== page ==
The artist who prepared the drawing on which this etching was based is Thomas Stothard, whose name is incorrectly spelled beneath the etching. Stothard was born in London in 1755 and died there in 1834. From the age of five until he was thirteen, he lived in Yorkshire. After his father's death in 1769, he apprenticed in London for seven years as a silk-weaver from 1770 to 1777. Afterward, from 1777 to about 1783, Stothard studied at the Royal Academy, where he exhibited his painting of the Holy Family in 1778. By 1780, Stothard found fairly regular employment as an illustrator for periodicals such as The Town and Country Magazine and The Lady's Magazine. Elected an associate of the Royal Academy in 1792, then full academician in 1795, Stothard was later the Assistant Librarian of the Royal Academy in 1810, and then appointed Librarian in 1812, all the while continuing his drawings and illustrations, which ultimately numbered over 5000. Stothard provided illustrations for many books, among them, Richardson's Clasissa (1784), Goldsmith's Vicar of Wakefield (1792), Sterne's Tristram Shandy (1798), as well as the works of Walter Scott and Byron. Stothard submitted paintings to Boydell's Shakespeare Gallery, Macklin's Poet's Gallery, and Bowyer's Historic Gallery. He also produced decorative wall paintings for the staircase at Burghley House in Cambridgeshire, and painted Parnassus in the dome of the Advocates' Library in Edinburgh. Stothard created many small landscape and genre paintings, as well as provided designs for sculptural works. Though Stothard was himself an etcher, he did not engrave his own works which he entrusted mostly to William Blake or James Heath.[3]

Notes

  1. Bell's Edition. The Poets of Great Britain complete from Chaucer to Churchill. 109 vols. London: Printed for J. Bell, 1777-1787. Rare Book and Special Collections Division. LC call number: PR1171.B5 Pre-1801 Collection. [back to article]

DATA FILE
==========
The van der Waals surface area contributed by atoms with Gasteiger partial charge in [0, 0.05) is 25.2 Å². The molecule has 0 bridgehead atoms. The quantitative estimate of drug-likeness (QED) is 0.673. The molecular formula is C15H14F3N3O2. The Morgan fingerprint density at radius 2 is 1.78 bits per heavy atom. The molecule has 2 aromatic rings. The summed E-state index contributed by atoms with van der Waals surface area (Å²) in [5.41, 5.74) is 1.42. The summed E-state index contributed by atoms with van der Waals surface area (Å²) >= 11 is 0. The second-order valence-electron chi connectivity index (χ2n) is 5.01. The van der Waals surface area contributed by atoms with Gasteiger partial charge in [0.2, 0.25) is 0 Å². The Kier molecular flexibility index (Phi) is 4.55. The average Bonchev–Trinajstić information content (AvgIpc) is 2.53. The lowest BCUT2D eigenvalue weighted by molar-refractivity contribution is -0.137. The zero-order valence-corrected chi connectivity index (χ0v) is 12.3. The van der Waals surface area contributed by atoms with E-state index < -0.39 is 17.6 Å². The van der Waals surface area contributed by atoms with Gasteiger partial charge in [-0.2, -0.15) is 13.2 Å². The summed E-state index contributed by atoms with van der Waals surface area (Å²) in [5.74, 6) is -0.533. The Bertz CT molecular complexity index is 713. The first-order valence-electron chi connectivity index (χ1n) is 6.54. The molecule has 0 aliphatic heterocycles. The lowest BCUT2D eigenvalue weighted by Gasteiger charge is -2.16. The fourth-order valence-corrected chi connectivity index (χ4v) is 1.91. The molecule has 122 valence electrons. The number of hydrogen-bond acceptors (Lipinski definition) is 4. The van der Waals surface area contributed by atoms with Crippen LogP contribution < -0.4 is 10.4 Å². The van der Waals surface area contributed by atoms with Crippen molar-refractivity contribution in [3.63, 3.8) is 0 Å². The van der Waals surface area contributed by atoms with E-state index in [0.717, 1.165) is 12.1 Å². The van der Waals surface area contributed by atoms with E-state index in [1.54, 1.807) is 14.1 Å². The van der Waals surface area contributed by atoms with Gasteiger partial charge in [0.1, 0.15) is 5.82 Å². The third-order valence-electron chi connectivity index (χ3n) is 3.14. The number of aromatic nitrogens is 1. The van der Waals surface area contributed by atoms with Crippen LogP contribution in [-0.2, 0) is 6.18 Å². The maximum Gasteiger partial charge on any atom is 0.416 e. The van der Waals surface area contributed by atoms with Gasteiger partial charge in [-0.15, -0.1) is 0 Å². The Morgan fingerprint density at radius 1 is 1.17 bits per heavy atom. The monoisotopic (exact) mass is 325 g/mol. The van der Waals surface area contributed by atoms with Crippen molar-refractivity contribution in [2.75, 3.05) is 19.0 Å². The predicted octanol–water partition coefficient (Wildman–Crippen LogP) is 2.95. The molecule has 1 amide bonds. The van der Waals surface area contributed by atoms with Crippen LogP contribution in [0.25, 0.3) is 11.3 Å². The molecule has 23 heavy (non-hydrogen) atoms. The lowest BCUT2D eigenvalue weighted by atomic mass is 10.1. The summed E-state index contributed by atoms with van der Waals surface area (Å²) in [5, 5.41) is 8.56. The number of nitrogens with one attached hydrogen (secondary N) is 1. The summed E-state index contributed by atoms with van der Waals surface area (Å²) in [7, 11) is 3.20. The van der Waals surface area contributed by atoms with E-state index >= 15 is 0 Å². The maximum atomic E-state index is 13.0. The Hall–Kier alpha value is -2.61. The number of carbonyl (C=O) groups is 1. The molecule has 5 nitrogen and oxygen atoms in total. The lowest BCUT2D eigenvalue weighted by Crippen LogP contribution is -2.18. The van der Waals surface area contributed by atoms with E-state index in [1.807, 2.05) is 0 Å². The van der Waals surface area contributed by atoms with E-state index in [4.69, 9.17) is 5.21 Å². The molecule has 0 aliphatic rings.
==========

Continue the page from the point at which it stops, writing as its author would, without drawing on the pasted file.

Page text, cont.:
2. A. C. Coxhead, Thomas Stothard, R. A.: An Illustrated Monograph. London: A. H. Bullen, 1906. LC call number: ND497.S9C6. [back to article]
  3. A short biographical entry on Stothard is available in Bénézit. For further biographical information on Stothard, see the following sources: Hanns Hammelmann. Book Illustrators in Eighteenth-Century England, edited and compiled by T. S. R. Boase. New Haven and London: Yale University Press, 1975. LC call number: NC978.H28. A biography of Stothard and a chronological listing of the many publications to which Stothard submitted his designs for illustrations can be found on pp. 68-71. See also A.C. Coxhead, Thomas Stothard, R.A. London: A. H. Bullen, 1906. LC call number: ND497.S9C6. An article by Mark Stocker, "Thomas Stothard," provides a good summary of his life and major works, as well as bibliographic sources, in Grove Art Online. Oxford Art Online External Link (subscription only). [back to article]

About this Item

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Love stole the pipe of sleeping Pan and play'd / Then with his voice decoys the listening Swain by James Heath, engraver, 1757-1834 after a drawing by Thomas Stothard, history painter, illustrator and designer, 1755-1834
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Four full-size drawings of flutes DCM 0507, DCM 0615, DCM 0916, and DCM 1125 by Jean-François Beaudin, Québec, Canada. 2003. Please make written requests for permission for other uses to:

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The quotation regarding Dr. Miller and his gold flute comes from an article by Robert S. Shankland, "Dayton Clarence Miller: Physics Across Fifty Years." American Journal of Physics 9(October 1941):273-283. LC call number: QC1.A47. It was reprinted here with permission from the American Journal of Physics 9(October 1941):278. Copyright 1941, American Association of Physics Teachers. Should you wish to quote from this article, please contact:

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Love stole the pipe of sleeping Pan and play'd / Then with his voice decoys the listening Swain by James Heath, engraver, 1757 to 1834 after a drawing by Thomas Stothard, history painter, illustrator and designer, 1755 to 1834. Online Text. Retrieved from the Library of Congress, https://www.loc.gov/item/ihas.200182929/. (Accessed February 23, 2017.)

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Love stole the pipe of sleeping Pan and play'd / Then with his voice decoys the listening Swain by James Heath, engraver, 1757 to 1834 after a drawing by Thomas Stothard, history painter, illustrator and designer, 1755 to 1834. [Online Text] Retrieved from the Library of Congress, https://www.loc.gov/item/ihas.200182929/.

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Love stole the pipe of sleeping Pan and play'd / Then with his voice decoys the listening Swain by James Heath, engraver, 1757 to 1834 after a drawing by Thomas Stothard, history painter, illustrator and designer, 1755 to 1834. Online Text. Retrieved from the Library of Congress, <https://www.loc.gov/item/ihas.200182929/>.